LONDON, Feb 27 (Reuters) - A tumultuous start to 2014 for global emerging markets has put volatility back on the map for many currencies, but those in the developed world remain quiet as the grave.
With bets on a stronger run for the dollar this year still failing to materialise, the past week has seen the euro and U.S. currency trade in the tightest range since before Bear Sterns began to collapse in 2007.
That is bad news for the banks and currency platforms for whom the volumes of trade generated by major market volatility are a precondition for profit. But some argue it may also be the last moment of calm before the storm.
Euro-dollar implied vols, a gauge of how strong price swings will be, blipped higher on Thursday. The move was prompted by worries over Ukraine and the security of the European gas supplies that run through it from Russia, combined with the prospect of action on interest rates by the European Central Bank next week to spur the euro zone economy.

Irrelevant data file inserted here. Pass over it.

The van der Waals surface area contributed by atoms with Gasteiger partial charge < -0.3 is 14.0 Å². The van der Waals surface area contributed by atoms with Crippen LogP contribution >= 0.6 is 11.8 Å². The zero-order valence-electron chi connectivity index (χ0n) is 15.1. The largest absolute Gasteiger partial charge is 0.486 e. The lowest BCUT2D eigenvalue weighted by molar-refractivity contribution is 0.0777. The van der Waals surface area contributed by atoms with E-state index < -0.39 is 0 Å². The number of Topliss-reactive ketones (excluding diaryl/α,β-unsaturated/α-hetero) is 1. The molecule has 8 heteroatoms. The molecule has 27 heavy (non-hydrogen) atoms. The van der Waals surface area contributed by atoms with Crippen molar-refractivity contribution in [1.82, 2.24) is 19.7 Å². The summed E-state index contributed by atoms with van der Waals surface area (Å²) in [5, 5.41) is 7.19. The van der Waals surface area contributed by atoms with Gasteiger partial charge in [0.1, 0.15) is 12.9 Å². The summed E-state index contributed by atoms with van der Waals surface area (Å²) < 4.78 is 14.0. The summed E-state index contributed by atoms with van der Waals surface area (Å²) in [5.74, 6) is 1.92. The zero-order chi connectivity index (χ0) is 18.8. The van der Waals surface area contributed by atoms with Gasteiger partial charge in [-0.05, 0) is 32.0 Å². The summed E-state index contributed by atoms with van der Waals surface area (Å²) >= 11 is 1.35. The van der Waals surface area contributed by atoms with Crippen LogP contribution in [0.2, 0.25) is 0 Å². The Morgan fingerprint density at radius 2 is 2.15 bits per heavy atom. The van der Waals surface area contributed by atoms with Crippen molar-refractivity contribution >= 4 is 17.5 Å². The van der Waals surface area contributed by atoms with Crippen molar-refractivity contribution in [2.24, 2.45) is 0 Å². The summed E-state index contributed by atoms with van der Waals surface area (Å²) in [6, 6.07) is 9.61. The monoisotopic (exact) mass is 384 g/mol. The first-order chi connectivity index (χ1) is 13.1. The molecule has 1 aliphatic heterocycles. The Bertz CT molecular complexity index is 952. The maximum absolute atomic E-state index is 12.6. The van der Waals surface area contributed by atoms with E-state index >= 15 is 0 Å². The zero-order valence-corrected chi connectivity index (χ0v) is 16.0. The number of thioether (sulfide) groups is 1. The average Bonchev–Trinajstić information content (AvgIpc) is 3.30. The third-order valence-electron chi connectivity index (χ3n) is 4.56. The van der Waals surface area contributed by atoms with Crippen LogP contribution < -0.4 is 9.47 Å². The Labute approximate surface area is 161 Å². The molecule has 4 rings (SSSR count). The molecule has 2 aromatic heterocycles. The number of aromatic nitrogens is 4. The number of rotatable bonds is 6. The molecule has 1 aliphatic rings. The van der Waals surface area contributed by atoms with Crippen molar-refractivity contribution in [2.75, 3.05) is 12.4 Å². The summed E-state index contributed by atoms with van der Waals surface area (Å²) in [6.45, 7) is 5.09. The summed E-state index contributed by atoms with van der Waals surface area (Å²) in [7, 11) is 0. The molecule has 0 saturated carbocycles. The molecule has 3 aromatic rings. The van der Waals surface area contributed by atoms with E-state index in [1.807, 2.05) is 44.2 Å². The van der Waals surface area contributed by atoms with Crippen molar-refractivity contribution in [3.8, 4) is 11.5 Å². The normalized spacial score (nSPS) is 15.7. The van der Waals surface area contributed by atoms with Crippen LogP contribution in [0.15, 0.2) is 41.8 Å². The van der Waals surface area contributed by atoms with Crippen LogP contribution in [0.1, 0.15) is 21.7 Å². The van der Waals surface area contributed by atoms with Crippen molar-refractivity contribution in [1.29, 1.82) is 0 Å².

That last event may be more significant. If investors are to differentiate more strongly between currencies in the developed world, they will need to see some more substantial variation in interest rates, which have been around rock bottom in Europe, Japan and the United States since late 2008.
Many analysts have argued that the Federal Reserve’s reining in stimulus this year, while the ECB heads in the opposite direction, may mark that change.
But for now the only gaping divide is between how much volatility has risen on currencies like the Turkish lira and Chinese yuan and how little for the euro or dollar.